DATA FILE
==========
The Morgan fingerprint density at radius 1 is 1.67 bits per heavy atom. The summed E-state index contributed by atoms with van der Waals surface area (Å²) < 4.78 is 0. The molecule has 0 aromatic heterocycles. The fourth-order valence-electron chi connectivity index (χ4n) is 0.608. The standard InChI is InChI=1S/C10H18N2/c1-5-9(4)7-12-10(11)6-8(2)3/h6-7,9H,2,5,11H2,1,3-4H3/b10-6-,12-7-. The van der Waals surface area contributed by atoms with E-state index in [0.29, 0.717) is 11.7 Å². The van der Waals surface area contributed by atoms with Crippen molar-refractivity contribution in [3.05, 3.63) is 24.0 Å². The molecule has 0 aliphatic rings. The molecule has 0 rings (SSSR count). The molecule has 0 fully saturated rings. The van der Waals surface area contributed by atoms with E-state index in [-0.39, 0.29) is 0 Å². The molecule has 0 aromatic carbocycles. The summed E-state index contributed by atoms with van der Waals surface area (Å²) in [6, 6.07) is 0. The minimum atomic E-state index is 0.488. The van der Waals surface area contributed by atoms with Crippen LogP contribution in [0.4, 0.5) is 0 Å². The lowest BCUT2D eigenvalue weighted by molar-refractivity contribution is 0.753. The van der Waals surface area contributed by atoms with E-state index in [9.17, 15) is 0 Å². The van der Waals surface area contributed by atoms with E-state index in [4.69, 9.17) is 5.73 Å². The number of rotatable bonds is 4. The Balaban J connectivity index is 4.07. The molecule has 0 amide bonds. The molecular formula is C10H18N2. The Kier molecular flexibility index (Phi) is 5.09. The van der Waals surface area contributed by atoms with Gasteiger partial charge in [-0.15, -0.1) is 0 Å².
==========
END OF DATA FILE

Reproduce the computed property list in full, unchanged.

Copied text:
The Morgan fingerprint density at radius 1 is 1.67 bits per heavy atom. The summed E-state index contributed by atoms with van der Waals surface area (Å²) < 4.78 is 0. The molecule has 0 aromatic heterocycles. The fourth-order valence-electron chi connectivity index (χ4n) is 0.608. The standard InChI is InChI=1S/C10H18N2/c1-5-9(4)7-12-10(11)6-8(2)3/h6-7,9H,2,5,11H2,1,3-4H3/b10-6-,12-7-. The van der Waals surface area contributed by atoms with E-state index in [0.29, 0.717) is 11.7 Å². The van der Waals surface area contributed by atoms with Crippen molar-refractivity contribution in [3.05, 3.63) is 24.0 Å². The molecule has 0 aliphatic rings. The molecule has 0 rings (SSSR count). The molecule has 0 fully saturated rings. The van der Waals surface area contributed by atoms with E-state index in [-0.39, 0.29) is 0 Å². The molecule has 0 aromatic carbocycles. The summed E-state index contributed by atoms with van der Waals surface area (Å²) in [6, 6.07) is 0. The minimum atomic E-state index is 0.488. The van der Waals surface area contributed by atoms with Crippen LogP contribution in [0.4, 0.5) is 0 Å². The lowest BCUT2D eigenvalue weighted by molar-refractivity contribution is 0.753. The van der Waals surface area contributed by atoms with E-state index in [9.17, 15) is 0 Å². The van der Waals surface area contributed by atoms with E-state index in [4.69, 9.17) is 5.73 Å². The number of rotatable bonds is 4. The Balaban J connectivity index is 4.07. The molecule has 0 amide bonds. The molecular formula is C10H18N2. The Kier molecular flexibility index (Phi) is 5.09. The van der Waals surface area contributed by atoms with Gasteiger partial charge in [-0.15, -0.1) is 0 Å².